-written by: Mark Davis
At some point in your bike-riding life, you’ll be climbing a steep hill, or hopping over a pothole, or hitting the road with a faster crew, thinking to yourself, “What is it I’m doing wrong? Why can’t I keep up?”
85% of it is your legs. Ride more, push harder, challenge yourself. You’ll get faster, more skillful. For that last 15% though, your equipment has to be up to snuff. And 10% of that equipment is going to be your pedals. Are they clipless? If not, that right there is going to be the extra ‘umph’ you need to beast over that hill, hop over that obstacle, and keep up with your friends and rivals. If you don’t believe me, try it! My hand to god, if you get back and tell me I’m wrong, I’ll eat my shoes.
“But Maaarrrk, I want to just ride my bike around and not have to wear those silly shoes that I see all the srs bikers clicking and clacking around in all damn day!” Well, duh, you’re on the DZR blog! That’s what these shoes do best! I work on my feet in these sumbitches all day long, and forget I’m even wearing bike shoes until I hop on and ride.
When it comes to clipless pedals, there are a slew of choices; enough to make your head spin if you don’t know exactly what you want. That’s why DZR has tasked me with breaking down the three most common pedals you’ll encounter: The ever-ubiquitous SPD, The light and colorful Crank Bros., and the sturdy, versatile Time ATAC. Each pedal has its pros and cons, so this guide is here to help you decide which one is going to suit your riding style best.
Shimano Pedaling Dynamics (SPD) is one of the earliest 2-bolt cleat systems around. Developed by Shimano in 1990, SPD is known for being inexpensive, reliable, and easy to use. The cleats are made of stainless steel, giving them a much longer functional lifespan than the brass cleats used by Crank Bros. and ATAC; performance declines due to cleat wear happen a lot slower. Where you might think about replacing your Time cleats after 6 months of every day use, you can probably get away with about 18 months on SPDs.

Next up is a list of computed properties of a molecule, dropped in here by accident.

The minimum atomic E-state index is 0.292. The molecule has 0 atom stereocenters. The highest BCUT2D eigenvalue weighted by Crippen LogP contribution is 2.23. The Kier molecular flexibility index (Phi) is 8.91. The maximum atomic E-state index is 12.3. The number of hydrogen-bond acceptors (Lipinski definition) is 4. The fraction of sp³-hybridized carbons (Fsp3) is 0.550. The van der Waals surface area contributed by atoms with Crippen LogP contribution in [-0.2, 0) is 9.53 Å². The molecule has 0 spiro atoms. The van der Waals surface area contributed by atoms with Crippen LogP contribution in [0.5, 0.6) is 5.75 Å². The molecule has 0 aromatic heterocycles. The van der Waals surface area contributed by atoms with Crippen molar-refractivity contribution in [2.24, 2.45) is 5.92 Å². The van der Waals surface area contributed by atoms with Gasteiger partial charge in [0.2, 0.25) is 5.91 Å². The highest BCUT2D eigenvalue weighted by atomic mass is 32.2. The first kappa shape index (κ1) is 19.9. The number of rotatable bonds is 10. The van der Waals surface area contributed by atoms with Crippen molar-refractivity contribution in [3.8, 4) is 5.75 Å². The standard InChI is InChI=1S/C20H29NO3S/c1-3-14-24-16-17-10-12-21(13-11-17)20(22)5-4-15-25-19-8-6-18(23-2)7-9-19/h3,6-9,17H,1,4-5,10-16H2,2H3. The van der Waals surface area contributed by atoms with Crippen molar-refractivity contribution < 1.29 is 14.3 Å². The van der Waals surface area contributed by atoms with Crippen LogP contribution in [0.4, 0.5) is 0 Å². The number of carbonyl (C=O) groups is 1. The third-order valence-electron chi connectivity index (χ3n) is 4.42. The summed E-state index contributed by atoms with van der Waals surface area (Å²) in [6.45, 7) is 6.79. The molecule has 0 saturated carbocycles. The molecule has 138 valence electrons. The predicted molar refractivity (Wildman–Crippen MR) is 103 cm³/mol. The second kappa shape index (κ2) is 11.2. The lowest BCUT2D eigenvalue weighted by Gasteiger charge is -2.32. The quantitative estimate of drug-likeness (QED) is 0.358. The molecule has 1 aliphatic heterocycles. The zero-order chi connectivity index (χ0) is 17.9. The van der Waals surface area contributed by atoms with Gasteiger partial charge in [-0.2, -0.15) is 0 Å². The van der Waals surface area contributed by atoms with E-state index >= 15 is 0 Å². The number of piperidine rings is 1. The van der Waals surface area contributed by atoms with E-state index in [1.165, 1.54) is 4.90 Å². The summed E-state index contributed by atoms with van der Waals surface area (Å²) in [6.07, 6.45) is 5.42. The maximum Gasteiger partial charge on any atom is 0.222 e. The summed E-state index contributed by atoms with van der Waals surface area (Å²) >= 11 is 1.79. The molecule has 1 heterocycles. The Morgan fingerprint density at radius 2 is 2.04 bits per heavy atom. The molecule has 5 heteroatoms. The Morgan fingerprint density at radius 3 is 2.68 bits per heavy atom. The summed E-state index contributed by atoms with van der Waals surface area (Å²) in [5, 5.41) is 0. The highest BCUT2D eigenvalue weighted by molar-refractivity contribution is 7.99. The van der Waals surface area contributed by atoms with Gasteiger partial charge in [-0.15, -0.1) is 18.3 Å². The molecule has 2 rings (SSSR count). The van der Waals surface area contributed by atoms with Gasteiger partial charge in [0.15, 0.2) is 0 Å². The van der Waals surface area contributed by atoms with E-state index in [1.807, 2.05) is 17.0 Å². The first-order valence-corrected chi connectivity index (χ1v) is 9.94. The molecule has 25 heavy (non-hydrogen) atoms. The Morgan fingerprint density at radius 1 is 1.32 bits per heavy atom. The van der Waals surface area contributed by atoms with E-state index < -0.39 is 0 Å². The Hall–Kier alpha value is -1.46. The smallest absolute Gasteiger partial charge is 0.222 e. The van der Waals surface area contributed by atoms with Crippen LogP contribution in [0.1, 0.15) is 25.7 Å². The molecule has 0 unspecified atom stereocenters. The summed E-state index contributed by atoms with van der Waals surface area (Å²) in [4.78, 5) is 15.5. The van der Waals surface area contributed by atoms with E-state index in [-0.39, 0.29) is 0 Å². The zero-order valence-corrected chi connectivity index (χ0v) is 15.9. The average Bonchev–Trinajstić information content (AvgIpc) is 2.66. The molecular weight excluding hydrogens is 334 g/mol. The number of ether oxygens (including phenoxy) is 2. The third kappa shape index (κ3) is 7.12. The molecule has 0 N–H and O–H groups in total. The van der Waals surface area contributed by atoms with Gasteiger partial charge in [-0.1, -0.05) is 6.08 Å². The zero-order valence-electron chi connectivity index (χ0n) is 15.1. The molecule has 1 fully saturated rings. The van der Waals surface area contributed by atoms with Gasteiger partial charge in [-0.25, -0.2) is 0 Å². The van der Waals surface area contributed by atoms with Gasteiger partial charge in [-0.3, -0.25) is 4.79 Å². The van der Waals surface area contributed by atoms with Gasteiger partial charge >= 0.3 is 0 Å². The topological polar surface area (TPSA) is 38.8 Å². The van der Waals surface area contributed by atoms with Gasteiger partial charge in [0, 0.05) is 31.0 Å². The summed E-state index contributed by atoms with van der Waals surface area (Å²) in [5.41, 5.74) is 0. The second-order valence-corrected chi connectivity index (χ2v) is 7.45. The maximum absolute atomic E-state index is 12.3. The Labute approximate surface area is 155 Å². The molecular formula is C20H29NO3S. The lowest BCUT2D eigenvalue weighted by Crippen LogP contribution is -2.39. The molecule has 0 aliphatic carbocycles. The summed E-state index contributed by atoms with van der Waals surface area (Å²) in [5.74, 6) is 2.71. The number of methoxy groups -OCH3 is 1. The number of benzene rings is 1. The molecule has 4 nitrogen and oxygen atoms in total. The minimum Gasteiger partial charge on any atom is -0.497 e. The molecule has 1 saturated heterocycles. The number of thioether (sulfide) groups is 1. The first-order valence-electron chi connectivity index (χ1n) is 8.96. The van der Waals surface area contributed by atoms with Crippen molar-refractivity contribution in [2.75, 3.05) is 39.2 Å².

A large part of the choice to use stainless steel cleats has to do with spring tension. Crank Bros. and Time both have much higher tension in the retaining springs, which allow them to keep your shoe engaged with the pedal under heavier loads; the tradeoff being that they need to use a softer metal to engage with. Additionally, there isn’t a lot of float (available side-to-side cleat movement) designed into these pedals, nor is there any adjustment for the angle of disengagement, beyond repositioning your cleats.
What it all boils down to is this: SPD is cheap and long lasting, but the design isn’t very good at keeping you clipped in under more intense circumstances, and it’s absolutely crucial to align your cleat properly for maximum effectiveness.
This pedal is a great choice for someone on a budget, a daily commuter who isn’t concerned with performance, or a clipless newbie who is just testing the waters.
Commuting – 6/10
Road Riding – 6/10
Polo – 3/10
CX – 2/10
Brakeless Fixed – Don’t you ever.
Crank Bros. has been putting out pedals since the 2001 release of their flagship pedal, the Eggbeater. Quite striking from a design standpoint, the Eggbeater, Candy, and Mallet pedals have definitely come a long way from their rough introduction. For years, Crank Bros. products were plagued with a pretty heavy return rate. Specifically, the spindles on their pedals had a tendency to bend, making repair impossible, and sending warranty claims through the roof. However, for the past few years, they’ve really stepped up their game and now they put out a seriously solid product.